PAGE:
Senate and House Democratic leaders, decrying the nation's new 10.8 percent unemployment rate as a "national disgrace" and a harbinger of an economic depression, responded yesterday with separate and conflicting programs to double the size of the administration-backed jobs initiative in the lame-duck session of Congress.

They were supported by AFL-CIO President Lane Kirkland, who warned of possible "turmoil in the streets," and Democratic National Chairman Charles T. Manatt, whose terse message for President Reagan, on tour in Latin America, was: "Mr. President, phone home."

Reagan, however, while describing the latest unemployment increase as a "continuing tragedy," stuck by his insistence that Congress work with the administration to bring about recovery by less spending, not more.

Although they differ significantly in content, both the House and Senate Democratic proposals would spend a total of about $10 billion and provide about 650,000 jobs.

This is roughly twice what Reagan is supporting in a bipartisan $5.5 billion plan to finance highway, bridge and mass transit work by a 5-cent-a-gallon increase in the federal gasoline tax.

While Republicans continued to oppose major jobs initiatives this year and warn of a presidential veto, Senate leadership sources indicated some additional jobs spending might win GOP approval, including funding of water and sewer projects and improvements for veterans hospitals.

The House Democratic plan embraces the gasoline tax to finance highway-related projects and would add another $5 billion for other public works improvements, presumably to be financed by adding to the projected deficit of at least $170 billion for fiscal 1983.

The Senate Democrats' plan, drafted by a 14-member task force for submission on Tuesday to the Senate Democratic caucus, shuns the administration-backed approach and includes some curtailment of next July's tax cut for those in the upper-income brackets as one of several financing options that include a gasoline tax increase.

The income cap in the Senate plan would phase down the 10 percent income tax cut for individuals making more than $46,500 a year and eliminate it for all who make more than $78,600.

The plans surfaced as Senate Minority Leader Robert C. Byrd (D-W.Va.) called the 10.8 percent November jobless rate a "national disgrace that need not have been," and House Majority Leader James C. Wright Jr. (D-Tex.) said the recession has "taken on the dimensions of a depression."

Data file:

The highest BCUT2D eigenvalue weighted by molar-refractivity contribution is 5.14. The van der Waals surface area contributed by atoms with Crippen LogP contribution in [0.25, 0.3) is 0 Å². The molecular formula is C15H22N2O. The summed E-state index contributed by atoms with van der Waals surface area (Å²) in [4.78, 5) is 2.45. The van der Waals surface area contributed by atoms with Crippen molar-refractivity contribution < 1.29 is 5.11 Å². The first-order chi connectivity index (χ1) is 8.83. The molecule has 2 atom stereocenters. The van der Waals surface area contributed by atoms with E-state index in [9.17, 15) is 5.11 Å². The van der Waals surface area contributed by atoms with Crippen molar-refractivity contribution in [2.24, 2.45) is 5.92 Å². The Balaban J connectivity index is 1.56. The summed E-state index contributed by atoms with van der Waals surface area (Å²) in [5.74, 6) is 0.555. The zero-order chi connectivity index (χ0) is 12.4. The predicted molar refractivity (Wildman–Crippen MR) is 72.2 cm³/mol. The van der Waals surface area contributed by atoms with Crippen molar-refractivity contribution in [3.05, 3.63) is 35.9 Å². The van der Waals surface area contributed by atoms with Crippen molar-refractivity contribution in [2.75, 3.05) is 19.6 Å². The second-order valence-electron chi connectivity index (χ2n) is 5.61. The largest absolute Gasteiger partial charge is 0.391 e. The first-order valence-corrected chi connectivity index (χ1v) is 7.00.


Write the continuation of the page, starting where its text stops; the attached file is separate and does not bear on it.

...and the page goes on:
Kirkland said that, while he would regret violence, "if all else fails and then people come to the conclusion that the only way . . . is to create turmoil in the streets, well, then, I guess perhaps we have to go out and organize some turmoil in the streets."

Reagan, en route from Brazil to Colombia, said the administration has laid the groundwork for recovery by policies that have led to less inflation, lower interest rates and other signs of economic recovery.

"In the meantime it is imperative that the Congress and the executive branch work closely and constructively together to hold down spending and encourage economic growth," Reagan said.

He added that he is encouraged by congressional progress on the highway measure and hopes for prompt action on his "enterprise zone" legislation to encourage business investment in decaying neighborhoods.

Senate Majority Whip Ted Stevens (R-Alaska) speculated that Republicans might support more jobs for highway-related work than the administration wants but added, "We can't go back to temporary solutions." The answer is not in "increasing the burden on those who are working now," he added.

As proposed by the task force, the Senate plan calls for $6 billion in major repair work that can be started within 120 days, including $3 billion for highways, $1 billion for bridges, $1 billion for mass transit and $1 billion for sewers, water supply lines and pumping stations.

Another major component is $2 billion in six-month public works jobs for less skilled workers, allocated to state and local governments on the basis of local unemployment rates. Work would range from rust-proofing bridges to repairing fire hydrants. Most workers would have to have been unemployed at least 15 of the last 26 weeks. Jobs would be available within 90 days.

Another $1 billion would be provided for supplemental unemployment benefits, job retraining, employment of older people, reforestation, public housing rehabilitation and coal mine reclamation. The extra jobless benefits would add from two to five weeks of unemployment assistance to levels approved earlier this year.

House Democrats, who intend to make their plan part of an omnibus "continuing resolution" for financing the government, were less explicit in a statement released yesterday after the latest in a series of leadership meetings on the issue.

They said they intend to spend $5 billion to expand existing federal and local public works programs, with special aid for high-unemployment areas. Rehabilitation of federal buildings and veterans hospitals, weatherization aid to local governments for low-income housing and state-administered job training programs would also benefit.

Although the House Democrats have yet to nail down their plan, including dollar amounts for its components, Speaker Thomas P. (Tip) O'Neill Jr. (D-Mass.) said he thought it would "get a big vote in the House," enough to convince the Republican leadership in the Senate to approve at least part of it.